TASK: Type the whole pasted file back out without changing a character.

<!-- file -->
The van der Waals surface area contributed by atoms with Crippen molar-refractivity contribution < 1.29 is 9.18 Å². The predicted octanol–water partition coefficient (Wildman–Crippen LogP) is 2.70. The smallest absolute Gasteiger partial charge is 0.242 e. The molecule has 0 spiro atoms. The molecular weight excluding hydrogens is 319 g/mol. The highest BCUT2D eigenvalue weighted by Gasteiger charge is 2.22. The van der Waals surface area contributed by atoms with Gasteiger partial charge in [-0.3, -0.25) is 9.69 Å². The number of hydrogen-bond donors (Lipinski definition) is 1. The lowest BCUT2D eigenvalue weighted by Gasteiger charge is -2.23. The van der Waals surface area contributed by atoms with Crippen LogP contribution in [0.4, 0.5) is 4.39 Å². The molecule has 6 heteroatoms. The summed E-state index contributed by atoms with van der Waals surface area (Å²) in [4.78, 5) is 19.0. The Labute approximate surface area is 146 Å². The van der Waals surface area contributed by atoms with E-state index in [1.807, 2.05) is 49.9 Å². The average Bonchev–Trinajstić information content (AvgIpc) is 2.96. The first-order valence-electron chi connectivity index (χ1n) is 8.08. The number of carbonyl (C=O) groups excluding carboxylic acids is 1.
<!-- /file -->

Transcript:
The van der Waals surface area contributed by atoms with Crippen molar-refractivity contribution < 1.29 is 9.18 Å². The predicted octanol–water partition coefficient (Wildman–Crippen LogP) is 2.70. The smallest absolute Gasteiger partial charge is 0.242 e. The molecule has 0 spiro atoms. The molecular weight excluding hydrogens is 319 g/mol. The highest BCUT2D eigenvalue weighted by Gasteiger charge is 2.22. The van der Waals surface area contributed by atoms with Gasteiger partial charge in [-0.3, -0.25) is 9.69 Å². The number of hydrogen-bond donors (Lipinski definition) is 1. The lowest BCUT2D eigenvalue weighted by Gasteiger charge is -2.23. The van der Waals surface area contributed by atoms with Crippen LogP contribution in [0.4, 0.5) is 4.39 Å². The molecule has 6 heteroatoms. The summed E-state index contributed by atoms with van der Waals surface area (Å²) in [4.78, 5) is 19.0. The Labute approximate surface area is 146 Å². The van der Waals surface area contributed by atoms with E-state index in [1.807, 2.05) is 49.9 Å². The average Bonchev–Trinajstić information content (AvgIpc) is 2.96. The first-order valence-electron chi connectivity index (χ1n) is 8.08. The number of carbonyl (C=O) groups excluding carboxylic acids is 1.